Museum personnel and scholars who — quite independently of each other and in different regions — have begun to build personal collections of aesthetic ceramics. “To us, this means that they see this as an important era of ceramic production that has not yet been all “collected up,” he said.
Aesthetic ceramics tend to fit into eclectic interiors. As collectors shy away from creating traditional looks in their homes, aesthetic ceramics can find new life.
Preferences for transferware colors follow trends. Sublette said he and his colleagues agree that brown is the currently “hot” color for transferware in general. Because brown was the dominant color for transfer printing in the aesthetic period, it relates well to this current preference.
Sellers Bently Chappell and Nancy Barshter, owners of Aesthetictransferware.com, said it’s primarily collectors who buy the most from their websites.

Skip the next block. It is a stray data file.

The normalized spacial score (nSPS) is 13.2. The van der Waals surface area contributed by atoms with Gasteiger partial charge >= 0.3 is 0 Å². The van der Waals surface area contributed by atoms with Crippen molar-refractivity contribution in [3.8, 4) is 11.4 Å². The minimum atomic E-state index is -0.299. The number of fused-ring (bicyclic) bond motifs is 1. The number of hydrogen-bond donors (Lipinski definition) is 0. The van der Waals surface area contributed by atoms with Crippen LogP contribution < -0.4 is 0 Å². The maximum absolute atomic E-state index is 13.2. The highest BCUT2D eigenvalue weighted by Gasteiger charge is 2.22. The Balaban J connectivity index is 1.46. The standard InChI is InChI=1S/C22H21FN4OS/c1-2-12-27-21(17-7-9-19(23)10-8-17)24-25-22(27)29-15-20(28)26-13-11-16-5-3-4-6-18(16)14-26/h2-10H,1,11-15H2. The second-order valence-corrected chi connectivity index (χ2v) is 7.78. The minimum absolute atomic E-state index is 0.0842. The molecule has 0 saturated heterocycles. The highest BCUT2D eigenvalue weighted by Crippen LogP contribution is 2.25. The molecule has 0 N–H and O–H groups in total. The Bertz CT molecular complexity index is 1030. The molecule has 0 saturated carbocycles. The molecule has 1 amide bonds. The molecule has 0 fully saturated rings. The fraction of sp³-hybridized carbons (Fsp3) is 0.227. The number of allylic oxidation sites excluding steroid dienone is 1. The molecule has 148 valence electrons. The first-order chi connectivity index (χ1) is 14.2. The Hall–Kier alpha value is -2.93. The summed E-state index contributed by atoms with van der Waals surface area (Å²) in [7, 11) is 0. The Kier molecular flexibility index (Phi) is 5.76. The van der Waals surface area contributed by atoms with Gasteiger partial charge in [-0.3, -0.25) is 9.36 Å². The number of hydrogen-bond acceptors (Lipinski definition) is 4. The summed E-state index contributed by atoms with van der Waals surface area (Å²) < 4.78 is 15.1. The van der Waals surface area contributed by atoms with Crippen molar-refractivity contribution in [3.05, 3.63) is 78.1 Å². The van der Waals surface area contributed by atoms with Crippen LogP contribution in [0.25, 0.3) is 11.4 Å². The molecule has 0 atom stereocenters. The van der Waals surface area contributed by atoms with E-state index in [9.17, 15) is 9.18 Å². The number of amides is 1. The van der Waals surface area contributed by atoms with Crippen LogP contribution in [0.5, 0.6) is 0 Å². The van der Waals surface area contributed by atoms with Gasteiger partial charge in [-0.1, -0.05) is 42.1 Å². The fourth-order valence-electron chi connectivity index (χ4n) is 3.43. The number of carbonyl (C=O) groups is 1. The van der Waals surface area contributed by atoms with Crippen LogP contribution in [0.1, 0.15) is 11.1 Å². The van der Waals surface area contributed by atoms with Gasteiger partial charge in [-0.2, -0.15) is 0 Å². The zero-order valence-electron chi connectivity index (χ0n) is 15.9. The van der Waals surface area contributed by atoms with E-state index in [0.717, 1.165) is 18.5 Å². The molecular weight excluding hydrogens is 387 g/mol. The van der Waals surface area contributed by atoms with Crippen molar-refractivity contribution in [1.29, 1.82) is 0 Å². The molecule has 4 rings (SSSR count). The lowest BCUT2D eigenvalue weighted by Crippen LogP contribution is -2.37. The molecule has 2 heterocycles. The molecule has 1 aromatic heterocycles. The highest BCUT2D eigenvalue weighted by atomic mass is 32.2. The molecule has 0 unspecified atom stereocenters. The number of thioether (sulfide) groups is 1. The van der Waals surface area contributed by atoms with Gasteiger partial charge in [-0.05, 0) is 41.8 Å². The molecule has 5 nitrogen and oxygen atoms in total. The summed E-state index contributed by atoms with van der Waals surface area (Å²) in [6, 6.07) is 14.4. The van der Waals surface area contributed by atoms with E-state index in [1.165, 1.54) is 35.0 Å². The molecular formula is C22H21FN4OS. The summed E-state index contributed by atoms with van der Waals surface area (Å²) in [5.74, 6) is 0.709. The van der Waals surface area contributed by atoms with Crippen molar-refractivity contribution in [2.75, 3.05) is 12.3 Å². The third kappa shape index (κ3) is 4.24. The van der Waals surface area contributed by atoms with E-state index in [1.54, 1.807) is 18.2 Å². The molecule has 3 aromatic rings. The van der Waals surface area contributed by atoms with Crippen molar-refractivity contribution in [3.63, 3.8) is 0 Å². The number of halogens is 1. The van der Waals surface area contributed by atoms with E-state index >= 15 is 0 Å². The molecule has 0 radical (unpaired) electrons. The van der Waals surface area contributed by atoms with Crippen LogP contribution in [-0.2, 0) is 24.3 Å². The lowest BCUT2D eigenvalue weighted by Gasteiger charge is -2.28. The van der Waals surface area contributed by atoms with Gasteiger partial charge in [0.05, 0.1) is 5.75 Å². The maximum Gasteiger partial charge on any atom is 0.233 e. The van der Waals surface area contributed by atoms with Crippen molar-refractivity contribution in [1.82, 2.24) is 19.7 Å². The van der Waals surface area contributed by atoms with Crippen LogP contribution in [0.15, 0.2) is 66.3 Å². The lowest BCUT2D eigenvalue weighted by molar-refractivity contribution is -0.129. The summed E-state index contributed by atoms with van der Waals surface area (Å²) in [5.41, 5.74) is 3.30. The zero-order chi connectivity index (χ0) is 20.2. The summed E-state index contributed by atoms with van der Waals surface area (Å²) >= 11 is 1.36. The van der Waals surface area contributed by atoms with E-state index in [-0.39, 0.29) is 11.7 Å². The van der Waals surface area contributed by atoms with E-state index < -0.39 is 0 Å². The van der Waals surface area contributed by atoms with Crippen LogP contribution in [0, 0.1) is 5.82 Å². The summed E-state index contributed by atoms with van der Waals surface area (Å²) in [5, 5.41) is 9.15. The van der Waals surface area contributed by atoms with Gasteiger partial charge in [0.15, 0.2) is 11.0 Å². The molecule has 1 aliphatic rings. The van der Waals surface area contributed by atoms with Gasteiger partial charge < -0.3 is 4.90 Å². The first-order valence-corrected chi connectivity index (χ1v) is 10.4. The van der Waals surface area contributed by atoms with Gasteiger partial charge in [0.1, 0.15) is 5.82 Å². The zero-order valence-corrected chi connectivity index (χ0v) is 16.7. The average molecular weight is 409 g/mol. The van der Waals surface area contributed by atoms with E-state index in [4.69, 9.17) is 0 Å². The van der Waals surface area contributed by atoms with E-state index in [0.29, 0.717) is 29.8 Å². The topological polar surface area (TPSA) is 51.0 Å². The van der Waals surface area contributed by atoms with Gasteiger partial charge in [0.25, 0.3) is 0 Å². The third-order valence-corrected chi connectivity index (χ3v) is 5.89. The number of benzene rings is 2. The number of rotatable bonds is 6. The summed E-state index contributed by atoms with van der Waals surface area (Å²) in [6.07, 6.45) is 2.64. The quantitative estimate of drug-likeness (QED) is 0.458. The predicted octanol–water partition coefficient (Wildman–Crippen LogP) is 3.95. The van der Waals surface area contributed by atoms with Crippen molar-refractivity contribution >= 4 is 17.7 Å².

Chappell and Barshter don’t single out any one maker’s work as being more popular than another’s. Most of their buyers are in North America, but international sales are rising sharply, and many indicators suggest that an increase in the market is just around the corner, they said.
“Demand for good-quality ceramics made during the Aesthetic Movement continues to grow for their use at the dinner table, display, and their investment,” Chappell said. “Victorian transferware ceramics have stories to tell, which piques the interest with seasoned collectors, as well as those new to the market.”
The most popular forms are Japanesque and asymmetrical designs, with nature as a central theme. Ultimately, finding the right piece is a matter of personal preference. “Hundreds of late Victorian English potters created a palate of designs; beauty lies in the eyes of the beholder,” Chappell said.